Socking along

Now that summer (all three days of it … yes, I’m STILL griping about the weather) appears to be over, it seems a good idea to focus again on my sock making endeavors.

For several months now, it has been my goal to produce a spreadsheet into which I enter three basic foot measurements (lengths, width around the ball, heel-instep height) with my gauge, and it would automagically pop out a sock pattern.

This has been a mixed bag so far. The fit in width and length has been achieved, but I’m still struggling with the heel. If I could just bring myself to like the short row heel, or even the sweet tomato heel, it would all be easy.

But no – it has to be a gusset heel. What can I say – it fits me best, and I don’t see the point of knitting socks if I can’t make them fit my foot. Perfectly. Like a glove. You know?

This *points below* is NOT a great heel.

Unsatisfying heel

Can you see the loops? Those, of course, have nothing to do with fit … just my inability to properly wrap and turn. But this sock had the same issue I have been fighting with before …ย  according to my math, I need more increases in the turn that I have width in the flap, resulting in the decreases to go up the sides of the flaps instead of being neatly tucked under my heel (I hope that made sense).

Theses socks have been ripped and are now waiting to be cast on again after another round of algebra. And maybe some internet research. I did like the lace pattern, tho:

Hearts and flowers

You can’t see it very well in this photo, but it’s a heart and flowers motif.

Does anybody have any tips for books or websites I should look at that teach you how to determine the numbers for your perfect fit?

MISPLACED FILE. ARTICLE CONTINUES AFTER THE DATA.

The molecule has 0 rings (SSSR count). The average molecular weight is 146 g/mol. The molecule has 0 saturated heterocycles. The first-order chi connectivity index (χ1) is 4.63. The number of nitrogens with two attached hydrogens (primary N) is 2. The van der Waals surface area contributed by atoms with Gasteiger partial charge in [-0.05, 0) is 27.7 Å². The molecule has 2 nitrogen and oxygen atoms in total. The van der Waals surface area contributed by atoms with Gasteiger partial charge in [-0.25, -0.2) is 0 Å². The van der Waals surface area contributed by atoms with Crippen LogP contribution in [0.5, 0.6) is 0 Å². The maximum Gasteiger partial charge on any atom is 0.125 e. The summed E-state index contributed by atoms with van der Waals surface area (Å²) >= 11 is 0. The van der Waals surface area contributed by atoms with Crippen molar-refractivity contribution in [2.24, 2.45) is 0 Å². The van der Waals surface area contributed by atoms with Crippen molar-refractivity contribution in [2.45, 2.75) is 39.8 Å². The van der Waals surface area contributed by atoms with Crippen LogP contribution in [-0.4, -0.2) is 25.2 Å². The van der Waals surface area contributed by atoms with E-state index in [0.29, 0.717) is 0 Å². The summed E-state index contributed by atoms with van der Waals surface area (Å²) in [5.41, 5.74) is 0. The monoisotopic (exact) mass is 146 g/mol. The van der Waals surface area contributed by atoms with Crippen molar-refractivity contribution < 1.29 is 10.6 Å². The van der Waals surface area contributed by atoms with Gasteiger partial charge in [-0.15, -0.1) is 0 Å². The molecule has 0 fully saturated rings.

Advertisements

You could call it sewing …

… but it wasn’t.

Gingham shirt – placket detail

In fact, all I did this week was finally put some buttons on the second make of Simplicity 2447. These are not the buttons I thought I’d use – I chickened out, and got some press fasteners instead. To be fair, these had been my first choice, but it took me a while to find them online – in the end, I got them at Jaycotts, as I should have known I would ๐Ÿ˜€

Gingham shirt front

I think I like how it turned out, but now, looking closely, there’s still some weird wrinkling going on. The diagonal lines on the front don’t bother me, but the ones around the armscye might need closer investigation.

The most noticeable change I made was to the collar – I left off the collar, and just turned the collar band into a mandarin collar, which I like SO.MUCH.MORE.

Gingham shirt – back

There’s more wrinkle action going on in the back … not too bad, tho. Definitely wearable ๐Ÿ™‚ In fact, it’s on my back while I write this.

This has come a long way from the first, not-so-wearable muslin, and I’m happy with my new short-sleeve gingham shirt. Now all I need are a pair of snakeskin boots to go with it. Right?

Elwing Calafalas – It’s done!

Time is a weird thing. I’ll never quite understand how a few hours can stretch into an eternity, and why the same three months can feel like a heartbeat for one thing and like an eternity for another.

This make felt like it was a long time in the making, but according to my blog (trusty friend) it didn’t take much longer than 3 months. Which, to be fair, isn’t that long for knitting a cardigan.

Either way, it’s done ๐Ÿ™‚

Finished Elwing Calafalas

Overall, I’m very pleased with how this turned out. There are a few minor details that haven’t turned out exactly as planned. One of the sleeves is a bit wider at the wrist than the other, and I might have to think of a way to remedy that. Since there’s no way I’m going to frog and reknit it, however, I’m not quite sure how … maybe something will come to me.

The cardigan was knit as a top-down raglan, and I fitted as I went. Mostly that turned out great, even though the yarn stretched a bit more than expected when I blocked the cardi and it now has generous ease. Probably not a bad thing for layering in winter, tho.